There have been numerous comments in threads in the Tinplate Forum concerning the lack of detailed information about pre-war American Flyer Accessories.  To the best of my knowledge, Leon Sweet was the first Tinplate Forum member to address this issue with his outstanding series of posts about the evolution of pre-war American Flyer Tunnels.  It was his effort in this regard that has motivated me to try to do something similar with the evolution of the small American Flyer Stations.  I hope what follows will provide you with some useful information and measure up to the standards Leon set.

In 1914 American Flyer cataloged the first of its very small stations. The initial offering in the 1914 catalog was designated M90 and was manufactured by KBN.

1914 M90 Catalog Illustration

1914_Catalog_M90

    The station below came with an early AF set and bears a strong resemblance to the catalog illustration.  It may have been sold by American Flyer as an M90 but at this late date it is impossible to tell so, in the interest of accuracy, it is best to say the pictured station bears a strong resemblance to the catalog illustration. 

   In the first post from NWL following this post is a picture of a station that exactly matches the M90 in the illustration above. The station pictured in his post is the one that should be used for reference purposes.

AF_Station_M90

  Starting in 1918 American Flyer offered the first of its home-grown very small stations: #90 Passenger Station and #93 Freight Station

1918 Catalog Illustration

1918_Catalog_90_93

#93 Freight Station

AF_Station_Freight_91_1918

#90 Freight Station

AF_Station_90_1918

    These stations, with various roof/base colors were offered in the catalogs between 1918 and 1923.

    In 1924 the lithographic treatment for the #90 passenger station changed, however the #93 freight station retained its original look and was listed in the catalog through 1926.

1924/25 Catalog Illustration

1924_5_Catalog_90_93

#90 Passenger Station - New Lithography

AF_Station_90_1926

  In 1928 the number 93 was resurrected and assigned to a new, non-lighted, passenger station which joined #90 in the catalog lineup. This station had a covered passenger platform and a smooth green enameled roof. To the best of my knowledge #93 was offered in this form from 1928-1930.

  Starting in 1928, along with station catalog numbers, American Flyer assigned names (in the catalog only) to the various stations.  #90 was now listed as Hyde Park Station and #93 was listed as Suburban Station.

1928 Catalog Illustration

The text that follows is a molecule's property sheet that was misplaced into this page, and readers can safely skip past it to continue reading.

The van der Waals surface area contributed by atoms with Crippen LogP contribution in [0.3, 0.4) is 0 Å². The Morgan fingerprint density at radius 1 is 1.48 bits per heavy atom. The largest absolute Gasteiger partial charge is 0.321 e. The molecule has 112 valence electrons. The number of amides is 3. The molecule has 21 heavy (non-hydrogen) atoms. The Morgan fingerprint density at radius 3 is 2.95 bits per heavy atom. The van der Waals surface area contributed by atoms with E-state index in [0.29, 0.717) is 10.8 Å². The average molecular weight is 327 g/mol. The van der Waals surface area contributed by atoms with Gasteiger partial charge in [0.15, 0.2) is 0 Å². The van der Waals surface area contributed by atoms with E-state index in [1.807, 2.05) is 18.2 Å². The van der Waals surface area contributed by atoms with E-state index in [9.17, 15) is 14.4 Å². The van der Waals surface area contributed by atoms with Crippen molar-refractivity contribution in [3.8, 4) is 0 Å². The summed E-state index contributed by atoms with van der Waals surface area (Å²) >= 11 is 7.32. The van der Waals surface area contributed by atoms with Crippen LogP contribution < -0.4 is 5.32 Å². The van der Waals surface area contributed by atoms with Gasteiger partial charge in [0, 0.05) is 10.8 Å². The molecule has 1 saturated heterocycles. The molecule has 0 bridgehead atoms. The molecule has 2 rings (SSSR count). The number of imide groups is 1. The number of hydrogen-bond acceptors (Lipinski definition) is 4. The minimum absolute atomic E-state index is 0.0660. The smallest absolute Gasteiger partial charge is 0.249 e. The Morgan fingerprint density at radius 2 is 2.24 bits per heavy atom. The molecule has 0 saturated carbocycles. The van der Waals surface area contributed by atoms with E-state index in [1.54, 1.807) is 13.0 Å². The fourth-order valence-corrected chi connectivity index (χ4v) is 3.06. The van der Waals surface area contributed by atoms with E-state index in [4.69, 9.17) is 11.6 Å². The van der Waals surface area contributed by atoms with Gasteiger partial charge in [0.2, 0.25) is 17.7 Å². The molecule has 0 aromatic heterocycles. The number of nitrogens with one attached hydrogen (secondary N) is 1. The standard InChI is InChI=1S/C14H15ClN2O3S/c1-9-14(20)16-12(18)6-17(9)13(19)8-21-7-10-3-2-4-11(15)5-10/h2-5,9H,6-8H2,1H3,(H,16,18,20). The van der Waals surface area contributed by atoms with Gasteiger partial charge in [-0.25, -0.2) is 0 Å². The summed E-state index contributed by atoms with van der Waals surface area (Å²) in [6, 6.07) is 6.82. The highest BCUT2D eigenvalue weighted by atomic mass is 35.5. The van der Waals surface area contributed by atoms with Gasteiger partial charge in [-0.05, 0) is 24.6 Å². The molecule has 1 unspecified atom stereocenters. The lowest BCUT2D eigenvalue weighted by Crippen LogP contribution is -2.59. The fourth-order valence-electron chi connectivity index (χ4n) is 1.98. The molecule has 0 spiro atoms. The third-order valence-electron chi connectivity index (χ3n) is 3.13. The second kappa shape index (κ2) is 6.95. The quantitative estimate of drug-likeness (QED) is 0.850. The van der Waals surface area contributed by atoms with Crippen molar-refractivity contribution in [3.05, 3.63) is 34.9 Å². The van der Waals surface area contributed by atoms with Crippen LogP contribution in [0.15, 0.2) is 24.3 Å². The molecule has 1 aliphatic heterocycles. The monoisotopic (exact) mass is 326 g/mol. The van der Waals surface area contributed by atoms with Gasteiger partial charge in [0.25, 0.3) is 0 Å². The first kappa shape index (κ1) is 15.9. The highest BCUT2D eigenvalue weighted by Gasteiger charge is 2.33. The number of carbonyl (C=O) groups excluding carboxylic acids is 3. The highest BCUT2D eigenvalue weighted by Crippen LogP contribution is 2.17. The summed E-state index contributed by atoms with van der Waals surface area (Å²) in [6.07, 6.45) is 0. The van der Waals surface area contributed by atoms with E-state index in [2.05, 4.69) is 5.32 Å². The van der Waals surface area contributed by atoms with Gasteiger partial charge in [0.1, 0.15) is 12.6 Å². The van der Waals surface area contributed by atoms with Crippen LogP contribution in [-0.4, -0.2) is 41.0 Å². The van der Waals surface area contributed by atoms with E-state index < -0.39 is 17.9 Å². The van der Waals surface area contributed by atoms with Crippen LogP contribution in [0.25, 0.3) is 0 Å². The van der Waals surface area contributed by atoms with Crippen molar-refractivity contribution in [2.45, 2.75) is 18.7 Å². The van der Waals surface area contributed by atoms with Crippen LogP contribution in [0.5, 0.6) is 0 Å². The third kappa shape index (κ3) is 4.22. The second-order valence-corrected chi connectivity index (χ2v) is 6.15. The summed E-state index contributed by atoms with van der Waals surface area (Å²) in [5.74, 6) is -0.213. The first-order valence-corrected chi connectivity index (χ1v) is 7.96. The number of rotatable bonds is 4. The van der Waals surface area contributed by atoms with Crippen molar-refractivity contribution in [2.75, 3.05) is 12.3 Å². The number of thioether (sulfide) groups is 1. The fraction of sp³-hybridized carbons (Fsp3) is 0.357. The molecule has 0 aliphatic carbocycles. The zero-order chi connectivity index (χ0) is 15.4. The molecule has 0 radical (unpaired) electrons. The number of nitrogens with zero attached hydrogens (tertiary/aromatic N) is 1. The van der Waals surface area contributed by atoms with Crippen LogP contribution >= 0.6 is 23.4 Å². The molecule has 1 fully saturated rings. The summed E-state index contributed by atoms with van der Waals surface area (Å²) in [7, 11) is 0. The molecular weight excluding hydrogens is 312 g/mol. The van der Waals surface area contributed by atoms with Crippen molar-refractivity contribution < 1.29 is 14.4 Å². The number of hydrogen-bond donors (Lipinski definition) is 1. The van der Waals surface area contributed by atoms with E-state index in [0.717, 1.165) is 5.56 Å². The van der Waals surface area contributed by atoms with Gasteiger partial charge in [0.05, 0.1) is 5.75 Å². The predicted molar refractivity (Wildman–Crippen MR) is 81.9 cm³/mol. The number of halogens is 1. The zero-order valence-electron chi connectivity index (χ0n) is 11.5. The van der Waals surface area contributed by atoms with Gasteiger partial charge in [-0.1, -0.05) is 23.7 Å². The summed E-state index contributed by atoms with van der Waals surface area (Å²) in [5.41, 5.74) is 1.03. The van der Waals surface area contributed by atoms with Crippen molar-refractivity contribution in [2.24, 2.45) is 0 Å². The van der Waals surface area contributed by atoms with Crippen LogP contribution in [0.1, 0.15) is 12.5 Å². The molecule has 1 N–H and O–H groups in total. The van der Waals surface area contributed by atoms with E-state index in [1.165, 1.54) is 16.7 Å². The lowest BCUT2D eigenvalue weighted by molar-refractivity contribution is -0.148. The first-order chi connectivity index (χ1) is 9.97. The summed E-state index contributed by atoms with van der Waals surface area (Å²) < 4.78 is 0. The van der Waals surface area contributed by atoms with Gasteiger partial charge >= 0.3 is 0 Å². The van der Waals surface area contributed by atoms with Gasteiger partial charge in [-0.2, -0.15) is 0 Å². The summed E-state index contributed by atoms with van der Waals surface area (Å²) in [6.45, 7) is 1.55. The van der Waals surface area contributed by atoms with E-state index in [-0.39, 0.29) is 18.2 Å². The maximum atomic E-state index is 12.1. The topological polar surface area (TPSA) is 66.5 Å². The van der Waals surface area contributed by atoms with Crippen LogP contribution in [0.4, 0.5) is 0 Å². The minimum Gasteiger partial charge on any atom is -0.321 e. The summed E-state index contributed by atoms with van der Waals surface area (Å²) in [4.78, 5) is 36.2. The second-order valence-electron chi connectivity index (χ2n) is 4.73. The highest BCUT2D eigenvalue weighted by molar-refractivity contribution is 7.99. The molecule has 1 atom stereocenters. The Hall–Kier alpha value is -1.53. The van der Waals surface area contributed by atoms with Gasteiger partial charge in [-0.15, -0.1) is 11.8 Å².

1928_Catalog_90_93

  In 1929 the catalog text indicated the formerly smooth roof for the #90 was changed to an embossed roof (the catalog retained the old smooth roof illustration). While I've never seen an example of a #93 with an embossed roof, I would guess the roof for the 1929 version of the #93 was also embossed (Addendum - 4/10/20 - I guessed correctly  - see picture in post added by NWL below).

#90 Hyde Park Station with embossed roof

AF_Station_90_1929

    In 1931 a new small freight station, #91 Fast Freight Station, was offered and included in some of the set illustrations for that year. It was also listed for separate sale as a footnote under the illustration and listing for the #90 station in the catalog accessory section. The #93 Suburban Station was dropped from the catalog listings.

1931 Catalog Set Illustration with #91 in background

1931_91_in_set_not_listed_separately

1931 Catalog Listing of #90 and #91

1931_91_listed_under_90

  Note: as in 1929 the catalog text states "embossed roof" but it's still the same old illustration.

#91 Fast Freight Station

AF_Station_91_1931

   In 1933 #91 was dropped from the station listing. Joining #90 Hyde Park in the catalog in the 1933 catalog was Suburban Station #234 which was just a resurrection of the old #93 but with an embossed roof and a station platform light under the station roof.

1933 Catalog Illustration

1933_Catalog

1933 #234 Suburban Station

AF_Station_234_Punched_Base

  You will note the catalog illustration of the #234 station has a green roof and that it is the mirror image of the #234 station shown above. I've never seen a #234 with a green roof but I have seen both the "mirror" image pictured above and #234 with the illustrated build.  The reason for the two different orientations of the station has to do with the way the station base blanks were fed into the base edge bending press (we are assuming the holes were punched first).  Depending on the direction of the bend the station house will be either on the left or right side of the base.  This isn't the only station in the American Flyer line with mirror image construction - the long base #97 Freight Station suffered the same fate which is why you can find #97's with the crane either on the left or right side of the station.

  1933 was the year Flyer changed the lithographic treatment of the small station houses that were part of the watchman's shanties on the new-for-1933 # 235 Water Tank Set and #236 Crossing Set (see catalog illustration above).

1933 #235 Water Tank Set - note the shed lithography.

Accy_AF_235_Water_Tank_Set_2